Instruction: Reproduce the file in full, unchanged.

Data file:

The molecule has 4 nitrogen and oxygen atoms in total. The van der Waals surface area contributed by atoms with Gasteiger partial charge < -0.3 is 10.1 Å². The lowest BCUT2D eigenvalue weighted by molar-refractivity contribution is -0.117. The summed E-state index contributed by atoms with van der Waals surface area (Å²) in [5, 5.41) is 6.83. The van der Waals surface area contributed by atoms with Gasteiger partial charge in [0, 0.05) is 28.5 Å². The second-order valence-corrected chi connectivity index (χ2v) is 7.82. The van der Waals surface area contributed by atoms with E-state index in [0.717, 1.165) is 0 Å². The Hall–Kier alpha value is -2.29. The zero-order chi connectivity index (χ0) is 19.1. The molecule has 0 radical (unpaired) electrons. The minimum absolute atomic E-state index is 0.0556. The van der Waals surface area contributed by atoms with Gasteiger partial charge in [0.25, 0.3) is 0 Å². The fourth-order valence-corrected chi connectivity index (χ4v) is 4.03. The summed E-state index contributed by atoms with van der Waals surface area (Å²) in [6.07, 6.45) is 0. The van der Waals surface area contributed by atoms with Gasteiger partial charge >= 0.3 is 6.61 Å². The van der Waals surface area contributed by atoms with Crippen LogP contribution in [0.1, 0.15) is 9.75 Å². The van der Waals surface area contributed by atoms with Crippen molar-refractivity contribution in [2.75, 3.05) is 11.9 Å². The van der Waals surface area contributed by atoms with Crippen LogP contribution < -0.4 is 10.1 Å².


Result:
The molecule has 4 nitrogen and oxygen atoms in total. The van der Waals surface area contributed by atoms with Gasteiger partial charge < -0.3 is 10.1 Å². The lowest BCUT2D eigenvalue weighted by molar-refractivity contribution is -0.117. The summed E-state index contributed by atoms with van der Waals surface area (Å²) in [5, 5.41) is 6.83. The van der Waals surface area contributed by atoms with Gasteiger partial charge in [0, 0.05) is 28.5 Å². The second-order valence-corrected chi connectivity index (χ2v) is 7.82. The van der Waals surface area contributed by atoms with E-state index in [0.717, 1.165) is 0 Å². The Hall–Kier alpha value is -2.29. The zero-order chi connectivity index (χ0) is 19.1. The molecule has 0 radical (unpaired) electrons. The minimum absolute atomic E-state index is 0.0556. The van der Waals surface area contributed by atoms with Gasteiger partial charge in [0.25, 0.3) is 0 Å². The fourth-order valence-corrected chi connectivity index (χ4v) is 4.03. The summed E-state index contributed by atoms with van der Waals surface area (Å²) in [6.07, 6.45) is 0. The van der Waals surface area contributed by atoms with Gasteiger partial charge >= 0.3 is 6.61 Å². The van der Waals surface area contributed by atoms with Crippen LogP contribution in [0.1, 0.15) is 9.75 Å². The van der Waals surface area contributed by atoms with Crippen molar-refractivity contribution in [2.75, 3.05) is 11.9 Å². The van der Waals surface area contributed by atoms with Crippen LogP contribution < -0.4 is 10.1 Å².